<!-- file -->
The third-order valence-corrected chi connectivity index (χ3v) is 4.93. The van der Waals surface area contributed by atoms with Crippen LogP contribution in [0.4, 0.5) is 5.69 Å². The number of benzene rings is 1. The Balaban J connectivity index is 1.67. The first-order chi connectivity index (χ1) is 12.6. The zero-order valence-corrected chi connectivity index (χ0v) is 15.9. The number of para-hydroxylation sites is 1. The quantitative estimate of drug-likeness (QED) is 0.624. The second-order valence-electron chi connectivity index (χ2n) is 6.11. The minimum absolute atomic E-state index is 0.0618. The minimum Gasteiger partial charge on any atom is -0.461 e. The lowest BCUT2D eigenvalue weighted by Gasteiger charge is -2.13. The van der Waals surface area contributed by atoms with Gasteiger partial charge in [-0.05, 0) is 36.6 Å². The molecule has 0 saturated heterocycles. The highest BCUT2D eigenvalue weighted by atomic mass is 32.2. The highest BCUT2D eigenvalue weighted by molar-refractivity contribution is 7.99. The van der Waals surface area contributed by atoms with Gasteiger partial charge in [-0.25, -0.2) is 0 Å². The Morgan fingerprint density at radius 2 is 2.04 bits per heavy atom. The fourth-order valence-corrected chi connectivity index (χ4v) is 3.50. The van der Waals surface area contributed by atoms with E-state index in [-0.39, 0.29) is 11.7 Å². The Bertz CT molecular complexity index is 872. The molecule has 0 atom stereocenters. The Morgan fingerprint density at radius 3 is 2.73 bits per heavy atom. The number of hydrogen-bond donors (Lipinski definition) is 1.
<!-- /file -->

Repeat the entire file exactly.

The third-order valence-corrected chi connectivity index (χ3v) is 4.93. The van der Waals surface area contributed by atoms with Crippen LogP contribution in [0.4, 0.5) is 5.69 Å². The number of benzene rings is 1. The Balaban J connectivity index is 1.67. The first-order chi connectivity index (χ1) is 12.6. The zero-order valence-corrected chi connectivity index (χ0v) is 15.9. The number of para-hydroxylation sites is 1. The quantitative estimate of drug-likeness (QED) is 0.624. The second-order valence-electron chi connectivity index (χ2n) is 6.11. The minimum absolute atomic E-state index is 0.0618. The minimum Gasteiger partial charge on any atom is -0.461 e. The lowest BCUT2D eigenvalue weighted by Gasteiger charge is -2.13. The van der Waals surface area contributed by atoms with Gasteiger partial charge in [-0.05, 0) is 36.6 Å². The molecule has 0 saturated heterocycles. The highest BCUT2D eigenvalue weighted by atomic mass is 32.2. The highest BCUT2D eigenvalue weighted by molar-refractivity contribution is 7.99. The van der Waals surface area contributed by atoms with Gasteiger partial charge in [-0.25, -0.2) is 0 Å². The Morgan fingerprint density at radius 2 is 2.04 bits per heavy atom. The fourth-order valence-corrected chi connectivity index (χ4v) is 3.50. The van der Waals surface area contributed by atoms with E-state index in [-0.39, 0.29) is 11.7 Å². The Bertz CT molecular complexity index is 872. The molecule has 0 atom stereocenters. The Morgan fingerprint density at radius 3 is 2.73 bits per heavy atom. The number of hydrogen-bond donors (Lipinski definition) is 1.